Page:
Filed under: Pakistan, Politics | Tags: afghanistan, nato, Pakistan, taliban, usa, waronterror
The recent statement making the rounds came from the British military commander in Helmand. Discussing the future of the taliban insurgency in Afghanistan, he stated that:
“It’s about reducing it to a manageable level of insurgency that’s not a strategic threat and can be managed by the Afghan army.”
Brig Carleton-Smith said the goal was to change how debates were resolved in the country so that violence was not the first option considered.
He said: “If the Taleban were prepared to sit on the other side of the table and talk about a political settlement, then that’s precisely the sort of progress that concludes insurgencies like this.
“That shouldn’t make people uncomfortable.” [#]
An honest statement. The insurgency in Afghanistand and Pakistan cannot be crushed by western forces. That is a basic fact of this conflict and a fact that the West refues to acknowledge. Therefore, this is a welcome statement.
But this brings us to the question: how can this conflict end? This insurgency can only be defeated through indigenous opposition – when the local people themselves decide to lead the fight against the militants and the role of foreign forces is eliminated or at least curtailed. For that matter, it is pertinent to ask what is the curtain scene for the global war on terror? What is the ultimate objective for the American agenda in the region?
The war on terror was proclaimed with two objectives: to catch and kill Osama Bin Laden and his associates and to destroy the infrastructure of Islamic extremism threatening the US. To achieve these two objective a military approach was adopted and a “war” was declated. Now, it is possible to achieve the first objective through this approach – yes, OBL and his close associates can be killed. But will that solve the problem? Will that mean that the war has been won?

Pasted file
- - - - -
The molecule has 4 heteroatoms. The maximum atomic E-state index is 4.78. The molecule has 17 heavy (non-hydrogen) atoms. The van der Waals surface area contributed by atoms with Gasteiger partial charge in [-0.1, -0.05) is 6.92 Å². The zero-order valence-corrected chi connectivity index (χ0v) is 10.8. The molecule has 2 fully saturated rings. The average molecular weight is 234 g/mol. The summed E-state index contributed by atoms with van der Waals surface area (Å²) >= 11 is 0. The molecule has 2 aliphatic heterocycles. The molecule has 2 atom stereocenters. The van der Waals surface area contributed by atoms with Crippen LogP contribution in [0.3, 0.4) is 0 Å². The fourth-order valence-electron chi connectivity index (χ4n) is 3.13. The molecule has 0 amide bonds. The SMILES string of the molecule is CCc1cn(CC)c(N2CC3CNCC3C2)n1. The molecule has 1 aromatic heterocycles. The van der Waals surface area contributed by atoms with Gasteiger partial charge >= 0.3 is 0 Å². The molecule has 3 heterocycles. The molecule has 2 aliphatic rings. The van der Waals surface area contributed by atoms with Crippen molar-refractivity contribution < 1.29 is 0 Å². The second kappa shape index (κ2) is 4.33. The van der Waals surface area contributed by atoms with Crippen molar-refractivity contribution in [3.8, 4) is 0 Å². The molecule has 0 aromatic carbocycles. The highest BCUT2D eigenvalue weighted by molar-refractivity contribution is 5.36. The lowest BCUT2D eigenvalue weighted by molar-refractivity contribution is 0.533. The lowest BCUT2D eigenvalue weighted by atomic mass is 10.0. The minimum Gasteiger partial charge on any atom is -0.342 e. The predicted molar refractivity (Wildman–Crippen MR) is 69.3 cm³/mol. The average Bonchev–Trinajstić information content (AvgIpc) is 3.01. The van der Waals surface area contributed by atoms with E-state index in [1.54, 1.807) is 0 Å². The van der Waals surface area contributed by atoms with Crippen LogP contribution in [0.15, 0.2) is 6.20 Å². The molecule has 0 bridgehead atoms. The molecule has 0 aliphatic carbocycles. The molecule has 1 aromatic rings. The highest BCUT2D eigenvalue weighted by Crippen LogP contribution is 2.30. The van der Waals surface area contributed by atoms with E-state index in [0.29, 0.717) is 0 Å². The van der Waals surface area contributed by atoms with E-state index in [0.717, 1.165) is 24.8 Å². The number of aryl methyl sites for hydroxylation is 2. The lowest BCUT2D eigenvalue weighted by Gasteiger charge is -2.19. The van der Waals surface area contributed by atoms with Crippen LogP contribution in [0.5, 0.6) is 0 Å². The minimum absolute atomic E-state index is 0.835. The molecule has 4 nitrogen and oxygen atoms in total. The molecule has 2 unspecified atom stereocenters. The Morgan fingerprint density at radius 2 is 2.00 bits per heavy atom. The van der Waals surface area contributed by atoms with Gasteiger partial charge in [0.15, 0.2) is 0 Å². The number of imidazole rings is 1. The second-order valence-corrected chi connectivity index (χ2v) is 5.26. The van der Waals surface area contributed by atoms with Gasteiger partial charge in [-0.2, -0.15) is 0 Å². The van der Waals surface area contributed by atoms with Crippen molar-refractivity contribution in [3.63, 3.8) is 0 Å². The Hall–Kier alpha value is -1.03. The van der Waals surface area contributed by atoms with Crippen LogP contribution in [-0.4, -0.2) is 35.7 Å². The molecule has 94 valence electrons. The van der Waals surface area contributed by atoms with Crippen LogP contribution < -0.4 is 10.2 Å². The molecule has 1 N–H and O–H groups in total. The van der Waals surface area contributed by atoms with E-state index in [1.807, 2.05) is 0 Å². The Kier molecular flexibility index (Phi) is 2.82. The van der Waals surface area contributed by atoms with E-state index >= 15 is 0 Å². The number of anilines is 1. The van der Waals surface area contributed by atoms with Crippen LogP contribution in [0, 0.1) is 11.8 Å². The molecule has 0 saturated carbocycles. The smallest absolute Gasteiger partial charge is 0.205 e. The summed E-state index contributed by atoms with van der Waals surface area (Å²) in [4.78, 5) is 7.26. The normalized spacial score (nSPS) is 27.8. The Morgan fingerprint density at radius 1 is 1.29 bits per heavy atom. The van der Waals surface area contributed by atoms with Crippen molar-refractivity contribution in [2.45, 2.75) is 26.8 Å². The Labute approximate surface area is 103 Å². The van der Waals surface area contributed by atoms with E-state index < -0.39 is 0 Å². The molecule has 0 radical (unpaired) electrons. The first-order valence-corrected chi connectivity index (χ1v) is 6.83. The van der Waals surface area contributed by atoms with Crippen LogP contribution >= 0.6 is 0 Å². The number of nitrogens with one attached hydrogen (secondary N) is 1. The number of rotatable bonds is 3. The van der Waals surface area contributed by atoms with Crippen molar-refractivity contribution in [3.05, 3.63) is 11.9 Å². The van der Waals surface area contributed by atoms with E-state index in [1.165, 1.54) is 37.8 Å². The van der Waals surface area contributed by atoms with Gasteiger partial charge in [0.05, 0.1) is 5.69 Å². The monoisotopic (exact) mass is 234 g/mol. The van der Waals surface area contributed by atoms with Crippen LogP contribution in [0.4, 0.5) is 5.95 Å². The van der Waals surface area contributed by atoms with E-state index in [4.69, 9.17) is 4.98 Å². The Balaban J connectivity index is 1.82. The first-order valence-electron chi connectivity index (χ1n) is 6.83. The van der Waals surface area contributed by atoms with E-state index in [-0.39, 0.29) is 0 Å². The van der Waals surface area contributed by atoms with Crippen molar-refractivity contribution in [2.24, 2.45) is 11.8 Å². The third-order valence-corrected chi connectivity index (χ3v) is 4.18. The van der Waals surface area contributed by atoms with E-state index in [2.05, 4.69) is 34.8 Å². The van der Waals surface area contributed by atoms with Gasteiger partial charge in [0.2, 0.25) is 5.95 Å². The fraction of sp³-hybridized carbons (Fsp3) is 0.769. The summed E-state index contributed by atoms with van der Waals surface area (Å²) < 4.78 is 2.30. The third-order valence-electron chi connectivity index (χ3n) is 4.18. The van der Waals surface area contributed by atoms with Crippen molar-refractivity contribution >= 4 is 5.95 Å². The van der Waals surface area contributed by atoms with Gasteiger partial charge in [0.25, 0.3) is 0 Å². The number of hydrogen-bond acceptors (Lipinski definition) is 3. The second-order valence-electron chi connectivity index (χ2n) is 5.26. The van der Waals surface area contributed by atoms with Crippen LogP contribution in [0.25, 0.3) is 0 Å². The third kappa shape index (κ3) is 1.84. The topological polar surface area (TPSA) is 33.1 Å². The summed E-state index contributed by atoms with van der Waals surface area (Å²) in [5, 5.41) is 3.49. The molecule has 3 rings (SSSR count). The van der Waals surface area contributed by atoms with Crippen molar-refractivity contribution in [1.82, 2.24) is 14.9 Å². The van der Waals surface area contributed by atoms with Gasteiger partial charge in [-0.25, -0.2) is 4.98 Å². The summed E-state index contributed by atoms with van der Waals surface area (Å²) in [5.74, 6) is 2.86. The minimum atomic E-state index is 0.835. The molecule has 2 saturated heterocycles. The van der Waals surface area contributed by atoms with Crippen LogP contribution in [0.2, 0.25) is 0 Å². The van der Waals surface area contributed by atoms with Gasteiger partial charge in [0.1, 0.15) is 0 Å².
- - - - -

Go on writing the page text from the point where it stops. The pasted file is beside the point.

In all honesty, the American administration is not even serious about the second objective. So the focus is on killing a few men and that is supposed to miraculously solve all the problems. Here is a newsflash: it won’t. Today, its Osama Bin Landen – tomorrow, it will be someone else. There is no end possible to this war. And that is a fact missed by most.
Filed under: Pakistan, Politics | Tags: counter insurgency, isaf, militancy, nato, Pakistan, taliban, US
In the midst of the political circus of Pakistan, the war in our backyard continues to be ignored. Violence has been raging in the tribal areas and Swat valley. Violence that is not just related to the war on terror and the Taliban, but adding to the delectable mix is renewed sectarian strife in Kurram Agency. And when the state and the militants battle it out, the ultimate sufferers are ordinary people – whether they are victims of fateful suicide bombs or refugees in their own country. The recent military offensive in Bajur created over 400,000 IDPs. The state moved in to provide relief and support to the dispossessed only as an afterthought. It is from amongst theses IDPs that the Taliban find their potential recruits.